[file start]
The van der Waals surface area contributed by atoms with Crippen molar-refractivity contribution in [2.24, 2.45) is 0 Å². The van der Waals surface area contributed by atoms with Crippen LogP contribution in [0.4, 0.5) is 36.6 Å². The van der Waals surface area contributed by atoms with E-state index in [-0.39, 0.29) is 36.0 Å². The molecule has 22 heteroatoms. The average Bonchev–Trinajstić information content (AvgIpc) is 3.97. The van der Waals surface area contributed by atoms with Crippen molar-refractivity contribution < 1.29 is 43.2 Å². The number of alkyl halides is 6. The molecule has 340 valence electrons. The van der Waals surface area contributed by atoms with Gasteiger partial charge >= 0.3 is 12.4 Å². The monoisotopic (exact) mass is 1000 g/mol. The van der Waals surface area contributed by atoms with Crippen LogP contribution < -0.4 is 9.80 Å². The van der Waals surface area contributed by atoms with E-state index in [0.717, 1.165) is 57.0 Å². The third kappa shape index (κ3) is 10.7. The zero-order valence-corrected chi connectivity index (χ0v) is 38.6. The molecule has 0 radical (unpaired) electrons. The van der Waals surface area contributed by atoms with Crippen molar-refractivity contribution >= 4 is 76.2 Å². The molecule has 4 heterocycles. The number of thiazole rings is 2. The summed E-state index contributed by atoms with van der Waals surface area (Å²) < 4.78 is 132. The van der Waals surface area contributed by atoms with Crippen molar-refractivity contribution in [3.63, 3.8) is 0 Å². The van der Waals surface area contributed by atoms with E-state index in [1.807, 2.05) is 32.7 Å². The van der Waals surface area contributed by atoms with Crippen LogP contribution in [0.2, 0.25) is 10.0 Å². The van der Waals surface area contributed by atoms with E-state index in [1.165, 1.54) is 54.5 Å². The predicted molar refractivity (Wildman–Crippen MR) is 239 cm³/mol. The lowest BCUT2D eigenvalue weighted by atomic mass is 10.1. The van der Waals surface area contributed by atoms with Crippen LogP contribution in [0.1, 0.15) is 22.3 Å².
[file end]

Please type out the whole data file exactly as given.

The van der Waals surface area contributed by atoms with Crippen molar-refractivity contribution in [2.24, 2.45) is 0 Å². The van der Waals surface area contributed by atoms with Crippen LogP contribution in [0.4, 0.5) is 36.6 Å². The van der Waals surface area contributed by atoms with E-state index in [-0.39, 0.29) is 36.0 Å². The molecule has 22 heteroatoms. The average Bonchev–Trinajstić information content (AvgIpc) is 3.97. The van der Waals surface area contributed by atoms with Crippen molar-refractivity contribution < 1.29 is 43.2 Å². The number of alkyl halides is 6. The molecule has 340 valence electrons. The van der Waals surface area contributed by atoms with Gasteiger partial charge >= 0.3 is 12.4 Å². The monoisotopic (exact) mass is 1000 g/mol. The van der Waals surface area contributed by atoms with Crippen LogP contribution < -0.4 is 9.80 Å². The van der Waals surface area contributed by atoms with E-state index in [0.717, 1.165) is 57.0 Å². The third kappa shape index (κ3) is 10.7. The zero-order valence-corrected chi connectivity index (χ0v) is 38.6. The molecule has 0 radical (unpaired) electrons. The van der Waals surface area contributed by atoms with Crippen molar-refractivity contribution >= 4 is 76.2 Å². The molecule has 4 heterocycles. The number of thiazole rings is 2. The summed E-state index contributed by atoms with van der Waals surface area (Å²) < 4.78 is 132. The van der Waals surface area contributed by atoms with Crippen molar-refractivity contribution in [3.63, 3.8) is 0 Å². The van der Waals surface area contributed by atoms with E-state index in [1.807, 2.05) is 32.7 Å². The van der Waals surface area contributed by atoms with Crippen LogP contribution in [0.2, 0.25) is 10.0 Å². The van der Waals surface area contributed by atoms with E-state index in [1.165, 1.54) is 54.5 Å². The predicted molar refractivity (Wildman–Crippen MR) is 239 cm³/mol. The lowest BCUT2D eigenvalue weighted by atomic mass is 10.1. The van der Waals surface area contributed by atoms with Crippen LogP contribution in [0.1, 0.15) is 22.3 Å².